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babbitt bearings

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  • babbitt bearings

    instead of babbitt bearings could i use bearing bronze or something else on my new drillpress?


  • #2
    Yes. Gary P. Hansen
    In memory of Marine Engineer Paul Miller who gave his life for his country 7-19-2010 Helmand Province, Afghanistan. Freedom is not free, it is paid for with blood.


    • #3
      Bronze will work fine for a while. Babbit is some slick stuff thats why
      it is used at saw mills and even the engine bearing on your car.

      Babbit is kick ass stufff..


      • #4
        If you could get it in the right size sintered bronze bearings will work as good as babbit and keep some oil in place.
        I have tools I don't know how to use!!


        • #5
          Some large machine tools have babbit high speed rapid traverse clutches. its not just a simple as some would think.It works like a champ..

          babbit can be cast in place and rebuild driveshafts and spindles to no end with skill, it is an art and an science.

          God bless the kids who want to learn whats up....


          • #6
            Where would someone find babbit to play with? I don't think I'd mind paying for ingots unless they were priced like gold.....


            • #7
              Babbitt in stock Now! Delivery Now. Quality for 28 years. ISO 9001:2000

              Any of several soft, silvery antifriction alloys composed of tin usually with small amounts of copper and antimony.

              [After Isaac Babbitt (1799–1862), American inventor who patented such an alloy.]

              thnx, jack vines


              • #8
                Only problem is most commercial suppliers require a 50 lb minimum order for true bearing babbit.If some one really want some send me an email or PM and I'll give you a shout. I still have 15 or 20 ingots of it I use to make main bearings on a type of antique engines I rebuild, I can still get rod bearings...just no mains so I make my own.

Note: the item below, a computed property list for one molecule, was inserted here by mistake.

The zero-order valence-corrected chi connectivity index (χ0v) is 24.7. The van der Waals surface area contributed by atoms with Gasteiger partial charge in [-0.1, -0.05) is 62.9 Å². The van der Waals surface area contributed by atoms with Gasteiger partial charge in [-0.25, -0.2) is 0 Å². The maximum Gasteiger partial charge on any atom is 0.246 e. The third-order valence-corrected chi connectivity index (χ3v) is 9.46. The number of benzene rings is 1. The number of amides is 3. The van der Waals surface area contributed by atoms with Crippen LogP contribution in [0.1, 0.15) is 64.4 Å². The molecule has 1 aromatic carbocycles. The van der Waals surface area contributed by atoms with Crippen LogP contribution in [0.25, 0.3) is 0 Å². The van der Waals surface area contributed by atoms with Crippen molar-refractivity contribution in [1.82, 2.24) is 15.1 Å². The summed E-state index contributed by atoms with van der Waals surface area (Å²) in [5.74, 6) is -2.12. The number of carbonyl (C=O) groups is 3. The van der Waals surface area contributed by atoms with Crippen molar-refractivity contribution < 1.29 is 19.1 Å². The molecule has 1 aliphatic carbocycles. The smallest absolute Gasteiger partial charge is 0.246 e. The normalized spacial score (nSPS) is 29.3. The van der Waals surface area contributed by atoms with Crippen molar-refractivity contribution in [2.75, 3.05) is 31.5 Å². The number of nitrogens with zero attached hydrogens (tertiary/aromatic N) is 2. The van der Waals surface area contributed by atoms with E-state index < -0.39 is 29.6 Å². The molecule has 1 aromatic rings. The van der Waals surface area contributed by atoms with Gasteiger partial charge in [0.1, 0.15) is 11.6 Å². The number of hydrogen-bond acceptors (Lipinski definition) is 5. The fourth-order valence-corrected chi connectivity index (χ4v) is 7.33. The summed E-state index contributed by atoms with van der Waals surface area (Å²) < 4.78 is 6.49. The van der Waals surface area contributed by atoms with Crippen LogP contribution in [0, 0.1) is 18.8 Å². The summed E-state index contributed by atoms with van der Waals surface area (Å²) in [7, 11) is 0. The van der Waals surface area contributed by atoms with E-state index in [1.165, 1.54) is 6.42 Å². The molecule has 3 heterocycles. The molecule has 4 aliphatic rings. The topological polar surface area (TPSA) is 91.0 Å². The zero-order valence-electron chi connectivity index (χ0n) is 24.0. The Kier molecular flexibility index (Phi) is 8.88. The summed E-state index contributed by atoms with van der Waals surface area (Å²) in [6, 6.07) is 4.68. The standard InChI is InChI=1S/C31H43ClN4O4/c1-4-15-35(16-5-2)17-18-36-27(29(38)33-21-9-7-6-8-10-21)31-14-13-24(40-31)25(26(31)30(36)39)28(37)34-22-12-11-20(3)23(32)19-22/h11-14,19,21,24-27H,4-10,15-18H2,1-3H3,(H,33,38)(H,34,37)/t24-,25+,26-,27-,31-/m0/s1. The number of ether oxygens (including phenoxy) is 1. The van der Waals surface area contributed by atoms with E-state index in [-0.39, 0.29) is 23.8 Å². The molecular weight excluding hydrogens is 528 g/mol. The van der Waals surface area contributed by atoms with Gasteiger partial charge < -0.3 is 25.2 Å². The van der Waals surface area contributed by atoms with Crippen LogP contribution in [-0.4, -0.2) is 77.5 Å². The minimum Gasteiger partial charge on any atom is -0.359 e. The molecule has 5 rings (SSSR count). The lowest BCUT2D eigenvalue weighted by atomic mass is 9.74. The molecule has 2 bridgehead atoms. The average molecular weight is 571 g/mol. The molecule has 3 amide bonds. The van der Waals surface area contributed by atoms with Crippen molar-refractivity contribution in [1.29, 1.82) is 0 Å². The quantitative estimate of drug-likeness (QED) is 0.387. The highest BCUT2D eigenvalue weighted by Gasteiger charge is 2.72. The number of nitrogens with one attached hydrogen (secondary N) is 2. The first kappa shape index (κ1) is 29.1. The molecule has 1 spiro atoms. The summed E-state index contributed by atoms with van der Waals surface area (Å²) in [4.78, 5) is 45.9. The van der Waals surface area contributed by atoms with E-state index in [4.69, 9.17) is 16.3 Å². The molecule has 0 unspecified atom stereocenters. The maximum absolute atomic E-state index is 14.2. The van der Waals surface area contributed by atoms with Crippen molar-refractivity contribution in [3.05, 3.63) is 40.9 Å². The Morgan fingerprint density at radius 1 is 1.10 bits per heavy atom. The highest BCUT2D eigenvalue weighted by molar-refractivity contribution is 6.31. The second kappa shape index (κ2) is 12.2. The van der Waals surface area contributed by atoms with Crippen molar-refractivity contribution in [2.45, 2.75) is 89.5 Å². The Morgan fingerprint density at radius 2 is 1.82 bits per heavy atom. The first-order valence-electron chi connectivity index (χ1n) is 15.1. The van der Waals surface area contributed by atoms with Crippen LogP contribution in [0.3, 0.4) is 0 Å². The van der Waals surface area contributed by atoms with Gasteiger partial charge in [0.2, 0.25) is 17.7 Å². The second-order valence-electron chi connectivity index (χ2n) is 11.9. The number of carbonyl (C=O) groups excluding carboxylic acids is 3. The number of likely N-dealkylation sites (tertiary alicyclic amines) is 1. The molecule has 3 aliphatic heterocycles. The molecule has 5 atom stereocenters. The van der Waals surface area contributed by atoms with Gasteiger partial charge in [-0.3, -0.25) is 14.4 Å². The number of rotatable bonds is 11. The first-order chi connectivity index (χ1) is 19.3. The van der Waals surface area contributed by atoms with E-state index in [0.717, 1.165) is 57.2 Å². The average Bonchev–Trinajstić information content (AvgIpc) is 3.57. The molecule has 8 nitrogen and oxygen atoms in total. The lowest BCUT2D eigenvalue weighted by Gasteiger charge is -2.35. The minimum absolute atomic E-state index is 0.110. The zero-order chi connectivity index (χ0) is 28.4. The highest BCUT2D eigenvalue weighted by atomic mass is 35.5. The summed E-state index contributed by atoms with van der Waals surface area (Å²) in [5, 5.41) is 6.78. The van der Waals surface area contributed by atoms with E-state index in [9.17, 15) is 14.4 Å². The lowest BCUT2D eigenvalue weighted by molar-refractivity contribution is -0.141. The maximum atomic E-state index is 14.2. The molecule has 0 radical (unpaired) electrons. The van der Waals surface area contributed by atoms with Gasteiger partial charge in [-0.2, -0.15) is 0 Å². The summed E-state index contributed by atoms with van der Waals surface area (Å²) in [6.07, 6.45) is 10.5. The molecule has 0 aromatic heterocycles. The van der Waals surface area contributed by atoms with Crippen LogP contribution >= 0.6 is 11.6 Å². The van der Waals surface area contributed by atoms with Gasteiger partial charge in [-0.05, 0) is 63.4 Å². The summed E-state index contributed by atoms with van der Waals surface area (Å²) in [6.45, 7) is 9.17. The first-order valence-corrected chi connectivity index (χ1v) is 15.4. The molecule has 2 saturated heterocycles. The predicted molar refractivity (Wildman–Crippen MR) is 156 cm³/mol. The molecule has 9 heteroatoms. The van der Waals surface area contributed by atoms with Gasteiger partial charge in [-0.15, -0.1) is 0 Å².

The ingots are roughly 2 x 8 x 1 inches and weigh around 4 lbs.
                Last edited by Mad Machinist; 06-04-2008, 05:48 PM.
                R. N. Koester
                ASE Certified Master Engine Machinist


                • #9
                  you can also find babbitt on e-bay. quite often there is a seller that has "Marine engine" grade ingots. I have a couple, and have had pretty good luck.


                  • #10
                    Aluminum bronze seams to be the norm up my way but very expensive, about $16 per inch for 1-1/2 OD x 1 ID. Not up on bearing material but they claim its not strong but very tough wearing.
                    Cheers, Bob


                    • #11
                      I've got about 25-30lbs. of babbitt left. It's lead free (< .35%) and is good for mid-range to upper loads. It's used in nearly all antique engine and machine applications. If you want to try some, give me a holler. I have the spec sheet and analysis if you need it.

                      The pouring temp is just over 900* and is pretty critical so you'll need a way to watch the temp. A pyrometer is about the only way to keep an eye on the temps during the melt. The IR temp readers don't work very well because of the reflective surface.

                      Ops. I guess I should have read all the posts first. Looks like Mad Machinist already offered. My ingots are about 6lbs. each with about 2lb. partings. A single parting is about 1 x 1.5 x 3". That's from memory so not exact but it gives you an idea of the volume and how much you might need for an application.